Philly Teacher has a new home!


After many happy years on Blogger, Philly Teacher has moved to its own domain!

Come check out the action at:

This site will stay up, though the posts have all migrated to the new domain.
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My Email to Education Nation


I'm not sure how many of you get emails from NBC's Education Nation, but I get them fairly frequently and was even invited to attend the Teacher Town Hall in Philadelphia (I didn't--instead I attended a locally planned and organized event that connected me with some great people here in Philadelphia).

Right now, NBC's schtick is an essay writing contest for a teacher to win a seat at the Teacher Town Hall in NYC. I am beginning to get tired of the whole thing, so I sent an email in return. Here it is:

Thanks, Kevin.

Just curious--what is the lure of sitting in the Teacher Town Hall? Why a contest for a seat sitting and watching something I can watch from home? Yes, I know there is a glimmer of a chance that I could get up to the mic and ask a question, but to what avail?

I understand what NBC is doing, and I'm glad they're getting involved, but after the horrendous conference call I was invited to participate in--I hung up since I a) had no idea how many people were on the call and  b) found the format not very conducive to conversation, kind of like a bunch of blind people in a dark room--I'm wondering, "what's the point?"

You'd be better to do an essay for a teacher to be ON THE PANEL.

Even WORSE is that when you do a search on NBC for the SOS March you get NOTHING except a video of Matt Damon. There is no mention of it on the Education Nation website either.

Where was Education Nation then?  That was THE biggest possible Teacher Town Hall this country has ever seen and NBC missed it.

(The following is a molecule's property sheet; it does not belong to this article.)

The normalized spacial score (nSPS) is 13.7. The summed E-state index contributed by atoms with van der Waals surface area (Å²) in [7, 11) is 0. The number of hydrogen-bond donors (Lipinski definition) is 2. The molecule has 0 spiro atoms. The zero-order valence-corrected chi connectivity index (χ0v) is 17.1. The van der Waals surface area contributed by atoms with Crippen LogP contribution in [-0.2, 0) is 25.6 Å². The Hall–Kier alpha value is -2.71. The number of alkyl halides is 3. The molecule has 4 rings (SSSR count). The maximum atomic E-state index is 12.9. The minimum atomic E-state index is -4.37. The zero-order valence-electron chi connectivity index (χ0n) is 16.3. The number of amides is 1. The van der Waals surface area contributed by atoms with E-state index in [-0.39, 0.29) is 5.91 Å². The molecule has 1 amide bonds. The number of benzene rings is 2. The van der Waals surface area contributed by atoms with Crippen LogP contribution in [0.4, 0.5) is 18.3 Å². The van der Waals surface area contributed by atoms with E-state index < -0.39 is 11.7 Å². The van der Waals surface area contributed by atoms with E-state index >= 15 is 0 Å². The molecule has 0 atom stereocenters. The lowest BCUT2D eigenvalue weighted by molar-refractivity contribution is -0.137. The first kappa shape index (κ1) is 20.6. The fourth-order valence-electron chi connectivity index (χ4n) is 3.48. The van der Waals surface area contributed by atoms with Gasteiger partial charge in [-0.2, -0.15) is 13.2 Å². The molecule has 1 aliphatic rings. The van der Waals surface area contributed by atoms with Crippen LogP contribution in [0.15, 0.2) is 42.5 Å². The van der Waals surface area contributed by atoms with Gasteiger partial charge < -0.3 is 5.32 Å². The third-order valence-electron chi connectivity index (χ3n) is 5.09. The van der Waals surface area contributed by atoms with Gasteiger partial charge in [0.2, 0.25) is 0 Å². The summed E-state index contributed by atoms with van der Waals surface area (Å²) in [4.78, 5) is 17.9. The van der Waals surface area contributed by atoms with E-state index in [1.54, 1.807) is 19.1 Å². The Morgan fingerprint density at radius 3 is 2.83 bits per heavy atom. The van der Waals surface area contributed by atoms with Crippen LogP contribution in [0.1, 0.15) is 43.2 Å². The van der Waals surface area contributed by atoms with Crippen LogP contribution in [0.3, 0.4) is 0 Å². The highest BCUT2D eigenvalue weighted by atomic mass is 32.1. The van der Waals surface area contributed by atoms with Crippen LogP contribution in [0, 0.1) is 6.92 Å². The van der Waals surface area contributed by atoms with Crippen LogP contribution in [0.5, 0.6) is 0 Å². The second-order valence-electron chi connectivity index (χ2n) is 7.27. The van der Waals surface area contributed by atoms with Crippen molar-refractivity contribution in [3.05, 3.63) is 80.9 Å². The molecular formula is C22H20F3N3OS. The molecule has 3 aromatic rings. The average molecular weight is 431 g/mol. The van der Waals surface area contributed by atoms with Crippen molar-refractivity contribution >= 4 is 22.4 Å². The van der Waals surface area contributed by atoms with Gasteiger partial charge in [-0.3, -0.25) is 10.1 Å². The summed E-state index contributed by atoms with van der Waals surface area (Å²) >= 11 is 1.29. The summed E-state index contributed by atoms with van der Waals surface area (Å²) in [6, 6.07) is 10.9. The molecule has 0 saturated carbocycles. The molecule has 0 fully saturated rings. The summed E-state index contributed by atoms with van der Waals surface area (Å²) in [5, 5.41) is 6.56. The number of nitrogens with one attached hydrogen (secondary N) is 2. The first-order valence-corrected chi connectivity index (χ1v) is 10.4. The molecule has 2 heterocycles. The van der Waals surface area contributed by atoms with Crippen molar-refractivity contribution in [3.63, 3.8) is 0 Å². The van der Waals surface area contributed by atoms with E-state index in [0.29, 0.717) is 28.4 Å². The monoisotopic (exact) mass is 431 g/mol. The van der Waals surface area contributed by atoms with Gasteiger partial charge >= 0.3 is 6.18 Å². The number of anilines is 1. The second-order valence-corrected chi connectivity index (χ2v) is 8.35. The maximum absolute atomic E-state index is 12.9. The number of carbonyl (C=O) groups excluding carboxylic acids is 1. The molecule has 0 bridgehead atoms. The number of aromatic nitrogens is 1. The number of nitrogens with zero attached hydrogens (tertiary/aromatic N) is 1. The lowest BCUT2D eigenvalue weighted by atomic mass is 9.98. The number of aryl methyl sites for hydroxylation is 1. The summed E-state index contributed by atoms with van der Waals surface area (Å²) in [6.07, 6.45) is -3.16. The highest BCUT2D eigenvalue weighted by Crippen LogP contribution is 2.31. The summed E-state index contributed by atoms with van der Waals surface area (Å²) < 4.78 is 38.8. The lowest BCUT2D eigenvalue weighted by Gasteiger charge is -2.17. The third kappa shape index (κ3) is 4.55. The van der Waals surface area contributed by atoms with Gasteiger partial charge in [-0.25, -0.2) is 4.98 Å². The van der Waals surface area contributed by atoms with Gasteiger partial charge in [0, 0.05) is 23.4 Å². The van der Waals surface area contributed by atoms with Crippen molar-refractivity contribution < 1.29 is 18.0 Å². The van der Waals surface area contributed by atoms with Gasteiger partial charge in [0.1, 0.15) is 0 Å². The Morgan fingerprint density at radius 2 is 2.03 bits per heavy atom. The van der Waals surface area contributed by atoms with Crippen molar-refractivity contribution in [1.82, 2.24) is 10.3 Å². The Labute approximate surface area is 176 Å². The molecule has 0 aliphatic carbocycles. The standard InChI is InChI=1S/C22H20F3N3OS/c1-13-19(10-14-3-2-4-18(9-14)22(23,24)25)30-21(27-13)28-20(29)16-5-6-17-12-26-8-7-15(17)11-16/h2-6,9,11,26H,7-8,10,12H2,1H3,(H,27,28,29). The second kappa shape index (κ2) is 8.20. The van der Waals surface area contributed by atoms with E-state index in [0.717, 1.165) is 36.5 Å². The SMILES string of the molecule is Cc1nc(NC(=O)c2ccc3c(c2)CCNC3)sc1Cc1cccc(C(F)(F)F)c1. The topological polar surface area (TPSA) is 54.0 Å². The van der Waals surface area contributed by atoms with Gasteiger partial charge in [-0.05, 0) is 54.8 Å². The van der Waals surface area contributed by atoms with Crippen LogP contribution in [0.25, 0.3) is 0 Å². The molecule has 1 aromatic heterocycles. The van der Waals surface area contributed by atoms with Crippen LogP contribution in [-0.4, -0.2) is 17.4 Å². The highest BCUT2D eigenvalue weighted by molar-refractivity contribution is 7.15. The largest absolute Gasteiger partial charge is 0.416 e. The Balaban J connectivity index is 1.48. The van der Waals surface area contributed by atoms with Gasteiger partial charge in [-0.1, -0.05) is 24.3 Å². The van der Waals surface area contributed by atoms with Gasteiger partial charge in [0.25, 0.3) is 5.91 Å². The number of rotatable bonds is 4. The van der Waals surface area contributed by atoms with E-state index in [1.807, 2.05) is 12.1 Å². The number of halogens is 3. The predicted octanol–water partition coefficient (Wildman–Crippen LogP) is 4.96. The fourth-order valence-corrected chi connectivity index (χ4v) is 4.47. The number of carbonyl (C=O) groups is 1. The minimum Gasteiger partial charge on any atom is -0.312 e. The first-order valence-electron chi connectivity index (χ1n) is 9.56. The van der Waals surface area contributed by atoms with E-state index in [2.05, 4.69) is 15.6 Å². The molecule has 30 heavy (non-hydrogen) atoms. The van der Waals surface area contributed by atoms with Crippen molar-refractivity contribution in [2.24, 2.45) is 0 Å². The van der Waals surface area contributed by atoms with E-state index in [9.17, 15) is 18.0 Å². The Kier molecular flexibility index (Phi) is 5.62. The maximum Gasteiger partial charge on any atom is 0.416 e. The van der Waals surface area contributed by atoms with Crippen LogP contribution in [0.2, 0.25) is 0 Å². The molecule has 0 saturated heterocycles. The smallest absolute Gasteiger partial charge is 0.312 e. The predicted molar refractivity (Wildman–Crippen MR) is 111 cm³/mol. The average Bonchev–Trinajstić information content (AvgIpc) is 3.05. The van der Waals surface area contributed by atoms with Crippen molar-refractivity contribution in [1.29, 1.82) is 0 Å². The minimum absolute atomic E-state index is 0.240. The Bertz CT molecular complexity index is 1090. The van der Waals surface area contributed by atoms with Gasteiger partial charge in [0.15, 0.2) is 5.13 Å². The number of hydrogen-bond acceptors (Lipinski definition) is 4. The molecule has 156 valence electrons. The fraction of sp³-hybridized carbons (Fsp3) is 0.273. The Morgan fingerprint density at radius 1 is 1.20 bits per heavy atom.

I know you may just be a marketing guy, but these are serious questions and issues. It's great and all to have some stuff for ratings and PR, but if you're not actually tackling the big issues and covering everything, what's the point?

I hope you are not offended by my honesty, but I just had to express what I've been feeling every time one of the Education Nation emails comes through my inbox.

Thank you,

Mary Beth

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Networking vs Building Relationships


image from Melody on Flickr
Amazingly, I did not write a single ISTE reflection piece this year. It's always a little overwhelming trying to digest everything, but there are a few things that have stuck with me even into the beginning of August. Now that I'm on a bus headed to the #140edu conference , it seems fitting that I'm thinking about some of the conversations I had about networking.

Over the course of the 3 days I found myself in discussions about networking, relationships and learning on more than one occasion. Most discussions concluded with the idea that while networking is invaluable, building relationships is really what matters and is really what we're about.

My involvement in social media over the last three years has taught me the priceless skills of making connections and networking (skills, I would argue, that teachers are deprived of through the nature of current programs within schools of education). I'm an outgoing person, but 4 years ago I would not have had business cards, approached people I'd never met or felt connected to larger conversations enough to pipe up in a conversation while able to bring enough to the table to join in and then sit back and learn.

I've been telling people how much I've learned about networking and I've been following many conversations centered around the networked teacher. In fact, I have been working with a colleague of mine to help her become one.  I always tell people that I'm only as smart as the people I know. I know a lot of people. 

But is "networking" really what is helping us learn? Is it really what we should strive for?